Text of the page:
The party which was defeated in the contest, the representatives of that severe monotheism in the ancient Church which retained the office of the Redeemer in the character of Christ, but clung with obstinate tenacity to the numerical unity in the personality of the Deity, are generally called "Monarchians," - a term brought into circulation by Tertullian, but not perfectly adequate. In order to fully appreciate the position which this party occupies in the history of Christian dogmatics, it must be remembered that it originated within the pale of Catholicism itself, and had a common basis with its very adversaries. In its deviations from what has afterwards been defined as true Catholicism, it is pre-catholic, not a-catholic. Thus, for instance, with respect to the canon of the New Testament. The deviations of several Monarchian groups on this point are simply due to the circumstance that the true canon of the New Testament had not yet been established. Nor should it he overlooked, that, with the exception of a few fragments, the writings of the Monarchians have perished. The party is known only through the representations of its adversaries. The history of Monarchianism is consequently very obscure: indeed, it cannot be written with any continuity. Only the various groups can be pointed out and described. Even the old and generally accepted division into dynamic and

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modalistic Monarchianism cannot be carried through without straining the texts on which it is based.

I. THE ALOGIANS. - The first opponents to the Logos-christology, the so-called ‘Alogians" in Asia Minor, were undisputed members of the Church, and were treated as such by Hippolytus and Irenæus. It was only by comparing their tenets with a later development of Catholicism, that Epiphanius found out they were heretics: it was also lie who gave them their name. The starting-point of their opposition was the Montanist prophecy. which they rejected. They rejected, indeed, all prophecy as a still existing charisma; but in doing so they were only more catholic than the Church itself. Their disbelief, however, in an age of the Paraclete, led them into a criticism of the writings of St. John; and the result was, that they rejected both his Gospel and the Apocalypse, probably, also, his Epistles. The Gospel, they ascribed to Cerinthus: the Apocalypse, they ridiculed. But, rejecting the Gospel of St. John, they also rejected the doctrine of the Logos; and thus they came into conflict with the new christological issue. Hippolytus, however, who knew them only from their writings, and Irenæus, treated them with much circumspection: they regretted their opinions, and warned against the inferences which might be drawn from their tenets; but they did not condemn them.

LIT. - The principal sources are EPIPHANIUS (Hær., 51) and PHILASTRIUS (Hær., 60), both of whom have derived their information from the Syntayma of HIPPOLYTUS. On Epiphanius depend Augustine, Isidore, Paulinus, Honorius, and John of Damascus. See also MERKEL: Aufklärung der Streitigkeiten der Aloger, 1782; HEINICHEN: De Alogis, 1829; and the respective chapters in SCHWEGLER Montanismus; VOLKMAR: Hippolytus; DÖLLINGER: Hippolytus und Kallistus; LIPSIUS: Quellenkritik d. Epiphanius and Quellen der altesten Ketzergeschichte; SOYRES; Montanism; JWANZOW-PLATONOW; Haresien und Schismen d. 3 ersten Jahrhund., etc.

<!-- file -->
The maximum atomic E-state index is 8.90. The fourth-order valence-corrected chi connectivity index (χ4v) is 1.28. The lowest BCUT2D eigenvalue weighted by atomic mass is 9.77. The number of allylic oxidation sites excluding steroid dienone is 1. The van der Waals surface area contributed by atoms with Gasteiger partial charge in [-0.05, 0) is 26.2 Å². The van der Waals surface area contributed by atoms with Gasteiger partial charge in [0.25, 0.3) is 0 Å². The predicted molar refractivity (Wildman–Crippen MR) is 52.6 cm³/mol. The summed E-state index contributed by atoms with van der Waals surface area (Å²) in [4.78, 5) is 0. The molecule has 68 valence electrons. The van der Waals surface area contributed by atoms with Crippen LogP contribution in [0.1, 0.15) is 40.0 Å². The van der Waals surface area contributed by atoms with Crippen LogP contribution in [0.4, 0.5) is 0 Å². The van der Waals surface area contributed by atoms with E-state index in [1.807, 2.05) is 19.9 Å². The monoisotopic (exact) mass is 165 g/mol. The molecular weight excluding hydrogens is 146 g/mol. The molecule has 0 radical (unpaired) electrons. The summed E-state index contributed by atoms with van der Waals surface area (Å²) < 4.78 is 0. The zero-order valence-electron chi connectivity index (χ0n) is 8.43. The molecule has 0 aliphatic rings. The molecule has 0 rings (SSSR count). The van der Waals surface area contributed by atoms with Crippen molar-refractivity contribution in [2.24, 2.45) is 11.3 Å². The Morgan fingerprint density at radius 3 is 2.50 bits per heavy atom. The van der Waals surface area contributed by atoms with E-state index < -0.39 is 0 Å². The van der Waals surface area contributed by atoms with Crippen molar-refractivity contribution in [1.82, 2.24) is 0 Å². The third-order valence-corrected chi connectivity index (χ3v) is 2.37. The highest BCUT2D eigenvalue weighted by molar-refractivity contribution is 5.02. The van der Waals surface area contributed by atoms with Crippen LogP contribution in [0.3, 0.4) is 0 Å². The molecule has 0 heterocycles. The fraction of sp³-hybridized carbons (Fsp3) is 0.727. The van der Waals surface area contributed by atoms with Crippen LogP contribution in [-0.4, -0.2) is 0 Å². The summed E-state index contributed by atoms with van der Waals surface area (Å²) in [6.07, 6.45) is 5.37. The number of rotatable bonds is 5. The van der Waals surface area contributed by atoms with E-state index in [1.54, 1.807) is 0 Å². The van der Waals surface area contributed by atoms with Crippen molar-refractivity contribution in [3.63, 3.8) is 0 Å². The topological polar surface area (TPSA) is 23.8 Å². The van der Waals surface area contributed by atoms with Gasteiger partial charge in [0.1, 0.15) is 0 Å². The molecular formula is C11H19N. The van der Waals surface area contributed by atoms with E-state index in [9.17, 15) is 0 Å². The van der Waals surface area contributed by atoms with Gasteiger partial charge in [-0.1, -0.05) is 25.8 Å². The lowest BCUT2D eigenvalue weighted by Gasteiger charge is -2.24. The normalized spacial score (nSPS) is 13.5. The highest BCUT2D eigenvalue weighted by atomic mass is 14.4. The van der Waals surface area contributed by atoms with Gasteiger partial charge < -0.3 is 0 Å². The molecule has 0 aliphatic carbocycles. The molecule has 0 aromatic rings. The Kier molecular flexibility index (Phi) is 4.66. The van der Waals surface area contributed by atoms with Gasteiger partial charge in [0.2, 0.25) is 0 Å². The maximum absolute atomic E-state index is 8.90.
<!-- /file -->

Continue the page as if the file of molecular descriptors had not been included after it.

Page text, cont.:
II. THEODOTUS THE LEATHER-DEALER, HIS PARTY IN ROME (Asclepiadotus, Hermophilus, Apollonides, Theodotus the Money-Broker, Natalias), AND THE ARTEMONITES. - Towards the close of the episcopate of Eleutherus, or in the beginning of that of Victor, about 190, Theodotus, a leather-dealer from Byzantium, came to Rome, and began to expound his christological views, which he probably had developed under the influence of the Alogians of Asia Minor. Orthodox in other points, he taught, with respect to the personality of Christ, that Jesus was not a heavenly being, which had assumed flesh in the womb of the Virgin, but a human being, which had been borne by a virgin, in accordance with a special providence and under the concurrence of the Holy Spirit; that, having proved himself worthy by a pious life, he had received in the baptism the Holy Spirit, and thereby the powers (dunameis) necessary to fill his office, etc. Theodotus was thus a representative of the dynamic Monarchianism, which held that the divinity of Christ was only a power communicated to him. It is not known how many adherents he found in Rome, but the number was probably small. Nevertheless, he was excommunicated by Victor between 189 and 199. Under Victor’s successor, however, Zephyrinus (199-218) his pupil, Theodotus the money-broker, probably also a Greek, attempted, in connection with Asclepiadotus, to form an independent congregation, and found an independent church, in Rome. A certain Natalius, a native of Rome, and a confessor, was, for a monthly salary of a hundred and seventy dinari, induced to become the bishop of the new church; but he was afterwards, by visions of "holy angels," who whipped him while he was sleeping, forced back into the bosom of the great Church. Twenty or thirty years later on, a new attempt at reviving the old Monarchian christology was made by Artemas; but lie seems not to have identified himself with the Theodotians. Very little is known of him, however. He was still living about 270, as proven by the decision of the synod of Antioch against Paulus of Samosata.